Cagney: Theater review by Raven Snook
[Note: This is a review of the production of Cagney that opened at the York Theatre in 2015. The production moves to an open-ended engagement at the Westside Theatre on March 16, 2016, with the same cast.]
Biomusicals are tricky. Boiling all the ups and downs of a celebrity’s life into a couple of tuneful hours is tough, but the biggest challenge is finding a performer who can convincingly channel the star. One glance at Robert Creighton, and you understand why this veteran Broadway character actor spent years bringing regional hit Cagney to the York Theatre Company. A compact, quadruple-threat spitfire (he cowrote the songs), Creighton smartly avoids impersonation and lets some of his own personality shine through in his take on James Cagney, the versatile Golden Age of Hollywood icon who was often pigeonholed as a gangster.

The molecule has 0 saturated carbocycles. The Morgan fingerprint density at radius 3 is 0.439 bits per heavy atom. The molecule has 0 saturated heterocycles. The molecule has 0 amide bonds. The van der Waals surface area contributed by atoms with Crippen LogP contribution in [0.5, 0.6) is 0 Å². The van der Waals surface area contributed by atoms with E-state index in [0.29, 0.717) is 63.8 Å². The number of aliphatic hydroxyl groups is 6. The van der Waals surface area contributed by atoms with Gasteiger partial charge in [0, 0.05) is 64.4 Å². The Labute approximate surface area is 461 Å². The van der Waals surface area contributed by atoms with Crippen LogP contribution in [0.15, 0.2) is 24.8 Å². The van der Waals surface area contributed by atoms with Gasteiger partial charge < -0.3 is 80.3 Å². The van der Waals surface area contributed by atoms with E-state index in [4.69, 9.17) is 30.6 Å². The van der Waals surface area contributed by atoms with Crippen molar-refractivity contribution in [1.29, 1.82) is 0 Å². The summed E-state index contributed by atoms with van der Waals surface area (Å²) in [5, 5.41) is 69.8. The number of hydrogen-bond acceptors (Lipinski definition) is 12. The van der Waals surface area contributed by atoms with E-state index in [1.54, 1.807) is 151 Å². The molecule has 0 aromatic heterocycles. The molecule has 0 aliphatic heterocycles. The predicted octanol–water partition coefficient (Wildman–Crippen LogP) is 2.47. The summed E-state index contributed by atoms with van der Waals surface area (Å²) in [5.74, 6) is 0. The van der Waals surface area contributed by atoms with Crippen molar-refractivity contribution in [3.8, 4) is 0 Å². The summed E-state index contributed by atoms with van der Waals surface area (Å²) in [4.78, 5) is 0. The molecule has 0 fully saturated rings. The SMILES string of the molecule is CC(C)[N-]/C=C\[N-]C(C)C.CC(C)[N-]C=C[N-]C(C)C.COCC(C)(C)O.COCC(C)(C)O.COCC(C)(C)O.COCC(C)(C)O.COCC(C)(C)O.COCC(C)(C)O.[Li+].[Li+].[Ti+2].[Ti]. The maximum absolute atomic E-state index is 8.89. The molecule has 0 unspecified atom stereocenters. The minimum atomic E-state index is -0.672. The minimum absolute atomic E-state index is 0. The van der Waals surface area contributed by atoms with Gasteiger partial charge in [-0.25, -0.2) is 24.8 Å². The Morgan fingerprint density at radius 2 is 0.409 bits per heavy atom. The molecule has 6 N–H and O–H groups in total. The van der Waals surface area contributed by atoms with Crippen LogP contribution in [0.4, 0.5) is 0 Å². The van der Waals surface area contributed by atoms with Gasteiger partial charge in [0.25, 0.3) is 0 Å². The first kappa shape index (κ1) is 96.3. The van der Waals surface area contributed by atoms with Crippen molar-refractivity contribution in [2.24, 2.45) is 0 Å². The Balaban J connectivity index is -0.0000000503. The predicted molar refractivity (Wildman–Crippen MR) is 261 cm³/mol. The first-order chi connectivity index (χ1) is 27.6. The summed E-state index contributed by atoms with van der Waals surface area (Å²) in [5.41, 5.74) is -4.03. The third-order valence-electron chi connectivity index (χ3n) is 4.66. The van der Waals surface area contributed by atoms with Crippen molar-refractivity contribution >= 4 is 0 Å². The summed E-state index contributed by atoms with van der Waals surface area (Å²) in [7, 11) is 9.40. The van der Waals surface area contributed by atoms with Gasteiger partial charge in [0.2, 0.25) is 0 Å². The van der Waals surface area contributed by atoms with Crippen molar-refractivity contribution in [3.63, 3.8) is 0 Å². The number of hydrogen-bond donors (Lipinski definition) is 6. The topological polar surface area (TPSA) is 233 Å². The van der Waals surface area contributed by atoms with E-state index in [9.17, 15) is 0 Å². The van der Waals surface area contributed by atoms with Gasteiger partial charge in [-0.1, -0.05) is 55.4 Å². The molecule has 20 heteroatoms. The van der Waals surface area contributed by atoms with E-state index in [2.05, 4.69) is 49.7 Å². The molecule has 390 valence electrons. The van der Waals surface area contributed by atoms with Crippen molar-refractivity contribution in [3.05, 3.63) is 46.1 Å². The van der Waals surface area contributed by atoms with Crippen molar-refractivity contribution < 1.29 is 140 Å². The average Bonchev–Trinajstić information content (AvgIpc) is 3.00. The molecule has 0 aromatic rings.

Yes, Peter Colley’s book is predictable and takes liberties, and Creighton and McGovern’s old-fashioned numbers aren’t as catchy as the George M. Cohan standards used in the rousing USO medley. But the crackerjack six-person cast nails choreographer Joshua Bergasse’s exhilarating tap routines while committing to the emotional core of the story. That makes Cagney a York doodle dandy.—Raven Snook
York Theatre Company (Off Broadway). Book by Peter Colley. Music and lyrics by Robert Creighton and Christopher McGovern. Directed by Bill Castellino. With ensemble cast. Running time: 2hrs 25mins. One intermission. Through June 21.